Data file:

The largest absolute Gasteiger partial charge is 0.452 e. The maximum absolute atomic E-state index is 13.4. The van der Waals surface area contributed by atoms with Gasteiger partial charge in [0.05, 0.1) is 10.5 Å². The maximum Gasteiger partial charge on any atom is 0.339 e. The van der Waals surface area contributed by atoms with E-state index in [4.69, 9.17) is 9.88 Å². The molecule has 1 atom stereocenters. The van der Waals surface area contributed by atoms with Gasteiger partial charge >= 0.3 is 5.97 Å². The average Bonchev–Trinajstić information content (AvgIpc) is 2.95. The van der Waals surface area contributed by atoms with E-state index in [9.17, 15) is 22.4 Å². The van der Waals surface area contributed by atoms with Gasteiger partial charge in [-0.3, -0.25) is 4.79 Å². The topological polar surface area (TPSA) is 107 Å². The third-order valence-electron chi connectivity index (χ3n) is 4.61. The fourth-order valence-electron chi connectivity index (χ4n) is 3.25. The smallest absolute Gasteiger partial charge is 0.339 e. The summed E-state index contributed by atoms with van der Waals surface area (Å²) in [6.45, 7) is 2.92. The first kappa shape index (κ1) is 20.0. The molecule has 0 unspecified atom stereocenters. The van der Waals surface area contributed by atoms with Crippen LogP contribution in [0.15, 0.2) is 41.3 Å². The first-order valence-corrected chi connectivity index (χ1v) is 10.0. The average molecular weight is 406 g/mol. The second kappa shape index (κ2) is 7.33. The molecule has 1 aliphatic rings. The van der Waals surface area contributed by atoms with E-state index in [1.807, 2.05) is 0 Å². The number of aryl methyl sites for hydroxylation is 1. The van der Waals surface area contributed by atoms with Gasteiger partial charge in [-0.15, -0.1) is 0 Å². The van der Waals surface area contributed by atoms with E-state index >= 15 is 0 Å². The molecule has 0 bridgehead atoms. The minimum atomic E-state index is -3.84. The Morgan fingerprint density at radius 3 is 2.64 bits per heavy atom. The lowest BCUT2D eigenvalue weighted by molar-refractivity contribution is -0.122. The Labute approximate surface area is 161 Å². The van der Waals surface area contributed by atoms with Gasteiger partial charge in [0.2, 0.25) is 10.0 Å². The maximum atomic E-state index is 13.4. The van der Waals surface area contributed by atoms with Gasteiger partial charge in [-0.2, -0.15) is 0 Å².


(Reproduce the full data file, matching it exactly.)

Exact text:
The largest absolute Gasteiger partial charge is 0.452 e. The maximum absolute atomic E-state index is 13.4. The van der Waals surface area contributed by atoms with Gasteiger partial charge in [0.05, 0.1) is 10.5 Å². The maximum Gasteiger partial charge on any atom is 0.339 e. The van der Waals surface area contributed by atoms with E-state index in [4.69, 9.17) is 9.88 Å². The molecule has 1 atom stereocenters. The van der Waals surface area contributed by atoms with Gasteiger partial charge >= 0.3 is 5.97 Å². The average Bonchev–Trinajstić information content (AvgIpc) is 2.95. The van der Waals surface area contributed by atoms with E-state index in [9.17, 15) is 22.4 Å². The van der Waals surface area contributed by atoms with Gasteiger partial charge in [-0.3, -0.25) is 4.79 Å². The topological polar surface area (TPSA) is 107 Å². The third-order valence-electron chi connectivity index (χ3n) is 4.61. The fourth-order valence-electron chi connectivity index (χ4n) is 3.25. The smallest absolute Gasteiger partial charge is 0.339 e. The summed E-state index contributed by atoms with van der Waals surface area (Å²) in [6.45, 7) is 2.92. The first kappa shape index (κ1) is 20.0. The molecule has 0 unspecified atom stereocenters. The van der Waals surface area contributed by atoms with Crippen LogP contribution in [0.15, 0.2) is 41.3 Å². The first-order valence-corrected chi connectivity index (χ1v) is 10.0. The average molecular weight is 406 g/mol. The second kappa shape index (κ2) is 7.33. The molecule has 1 aliphatic rings. The van der Waals surface area contributed by atoms with E-state index in [1.807, 2.05) is 0 Å². The number of aryl methyl sites for hydroxylation is 1. The van der Waals surface area contributed by atoms with Gasteiger partial charge in [-0.15, -0.1) is 0 Å². The van der Waals surface area contributed by atoms with E-state index >= 15 is 0 Å². The molecule has 0 bridgehead atoms. The minimum atomic E-state index is -3.84. The Morgan fingerprint density at radius 3 is 2.64 bits per heavy atom. The lowest BCUT2D eigenvalue weighted by molar-refractivity contribution is -0.122. The Labute approximate surface area is 161 Å². The van der Waals surface area contributed by atoms with Gasteiger partial charge in [0.2, 0.25) is 10.0 Å². The maximum atomic E-state index is 13.4. The van der Waals surface area contributed by atoms with Gasteiger partial charge in [-0.2, -0.15) is 0 Å².